To profit from his experiences from ‘out in the provinces’ the Army recalled Wick to DC and supported a second branch change – Military Intelligence. After two years (1974-76) with the Defense Intelligence Agency as a Chief and Action Officer in the China-Asia section, Wick again volunteered for overseas service. This time Wick and the family moved to Taipei, Taiwan as he served as the Chief, Current Intelligence, and OIC of the US Navy Special Intelligences Communications Center – “The China Station” (1976-78). A final overseas tour took him and family to Seoul, Korea to serve ‘multi-hatted’ OIC Intelligence duties with the UN Command; Combined Forces Command; US Forces Korea; and the Eighth US Army (1978-80).

In 1980 it was time to return to the States with service as III US Corps Chief at Ft. Hood and in the summer of 1981 on to retirement from 24 years of dedicated duty to the nation. Wick’s Awards and decorations included: the Combat Infantry Badge; the US, Vietnamese, Royal Thai Army and Thai National Police Airborne Badges; the Vietnamese Cross of Gallantry with Bronze and Gold Star; the US Bronze Star; Air Medal; Armed Force Expeditionary Medal; Republic of Vietnam Campaign Medal and Staff Service Medal; Memorial Medal of the Ministry of National Defense, Republic of China, Medal of Brightness of the Ministry of National Defense, Republic of China; Navy Meritorious Unit Citation; Meritorious Service Medal; Army Commendation Medal; Joint Services Commendation Medal.

Newly retired Wick, Barbara and Shannon (Gerry and Darren having already moved on to College) moved to Richland, Washington to work with Rockwell’s Hanford Operations, Westinghouse and Security Applications Center (SAC) providing consulting services. Later Wick formed his own business (Checkmate Strategies Group) as a Security Consultant working closely with numerous enterprises and professional services.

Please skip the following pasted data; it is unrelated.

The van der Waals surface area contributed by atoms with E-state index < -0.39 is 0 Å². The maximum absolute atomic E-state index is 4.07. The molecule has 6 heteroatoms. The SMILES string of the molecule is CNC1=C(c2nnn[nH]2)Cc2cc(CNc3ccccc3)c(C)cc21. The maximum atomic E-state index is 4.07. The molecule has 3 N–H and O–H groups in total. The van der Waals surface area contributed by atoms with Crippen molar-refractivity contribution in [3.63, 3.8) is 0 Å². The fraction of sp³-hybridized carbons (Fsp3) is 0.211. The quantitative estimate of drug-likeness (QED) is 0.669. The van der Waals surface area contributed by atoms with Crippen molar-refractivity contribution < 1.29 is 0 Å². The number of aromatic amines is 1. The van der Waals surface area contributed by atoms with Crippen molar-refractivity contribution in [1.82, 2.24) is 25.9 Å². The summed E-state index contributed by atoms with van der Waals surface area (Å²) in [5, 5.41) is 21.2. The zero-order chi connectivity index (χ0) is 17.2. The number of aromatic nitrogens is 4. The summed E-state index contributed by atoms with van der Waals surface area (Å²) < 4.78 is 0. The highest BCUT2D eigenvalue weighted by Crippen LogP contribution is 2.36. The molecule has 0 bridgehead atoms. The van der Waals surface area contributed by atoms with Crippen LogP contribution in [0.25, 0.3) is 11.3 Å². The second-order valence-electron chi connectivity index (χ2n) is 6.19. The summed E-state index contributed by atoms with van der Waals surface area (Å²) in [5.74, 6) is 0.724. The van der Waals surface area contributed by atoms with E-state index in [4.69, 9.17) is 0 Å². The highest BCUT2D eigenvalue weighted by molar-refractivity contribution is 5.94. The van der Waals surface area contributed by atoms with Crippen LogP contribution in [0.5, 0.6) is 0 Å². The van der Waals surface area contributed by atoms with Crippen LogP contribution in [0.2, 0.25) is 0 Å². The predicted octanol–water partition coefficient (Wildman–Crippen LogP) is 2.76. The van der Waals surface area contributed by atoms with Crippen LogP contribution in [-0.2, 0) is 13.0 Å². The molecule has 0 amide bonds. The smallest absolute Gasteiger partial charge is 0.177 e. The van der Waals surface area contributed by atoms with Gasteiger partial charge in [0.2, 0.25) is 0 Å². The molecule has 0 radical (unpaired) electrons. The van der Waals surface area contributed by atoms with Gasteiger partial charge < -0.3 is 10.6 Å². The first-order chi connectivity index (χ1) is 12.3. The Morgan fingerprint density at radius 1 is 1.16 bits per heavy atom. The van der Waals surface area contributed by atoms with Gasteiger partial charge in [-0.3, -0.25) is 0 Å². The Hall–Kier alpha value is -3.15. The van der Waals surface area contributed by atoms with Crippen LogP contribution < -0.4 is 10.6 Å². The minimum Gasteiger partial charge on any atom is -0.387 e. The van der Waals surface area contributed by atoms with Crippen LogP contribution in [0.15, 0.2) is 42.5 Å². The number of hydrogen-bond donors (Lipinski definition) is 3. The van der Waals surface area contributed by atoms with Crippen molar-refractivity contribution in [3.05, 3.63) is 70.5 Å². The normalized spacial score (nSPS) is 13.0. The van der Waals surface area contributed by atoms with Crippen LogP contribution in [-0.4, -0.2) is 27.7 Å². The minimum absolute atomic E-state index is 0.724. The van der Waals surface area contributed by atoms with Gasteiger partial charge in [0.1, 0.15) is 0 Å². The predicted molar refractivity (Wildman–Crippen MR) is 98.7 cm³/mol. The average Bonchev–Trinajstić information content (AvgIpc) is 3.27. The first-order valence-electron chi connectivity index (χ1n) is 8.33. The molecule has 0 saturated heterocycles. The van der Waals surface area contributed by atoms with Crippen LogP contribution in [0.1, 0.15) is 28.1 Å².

Still infected by the travel bug Wick and Barbara continued to pack up the kit and move every couple of years – but this time in service of family. First they moved to Phoenix Arizona to be centrally located to their kids and a return to Wick’s childhood memories of the desert. This was much to Barbara’s liking as she always thrived in the warm climes. After a few sedentary years they packed up again and move to Texas to help Gerry with his fledging Medical Practice. But with Barbara’s passing in 2002, Wick had one move left in him, back to his desert vistas and Tucson, Arizona. Wick’s health had been precarious over his last decade, but took an inevitable slow decline after his best friend and lover’s passing. His remaining years centered on his grandsons. Both Gerald IV (little Wick) and Alexi Stalpaert (Shannon’s son) motivated him on to one last mission, to provide his grandchildren a sense of extended family that eluded him as a child of an itinerant Army family. Convinced he achieved his mission, his next task was to join Barbara, which he promptly did on the morning of 21 January 2010. Wick lives in the memory of three loving children (a Doctor, an Army Colonel and a Naval Criminal Investigator) their spouses and two grandsons.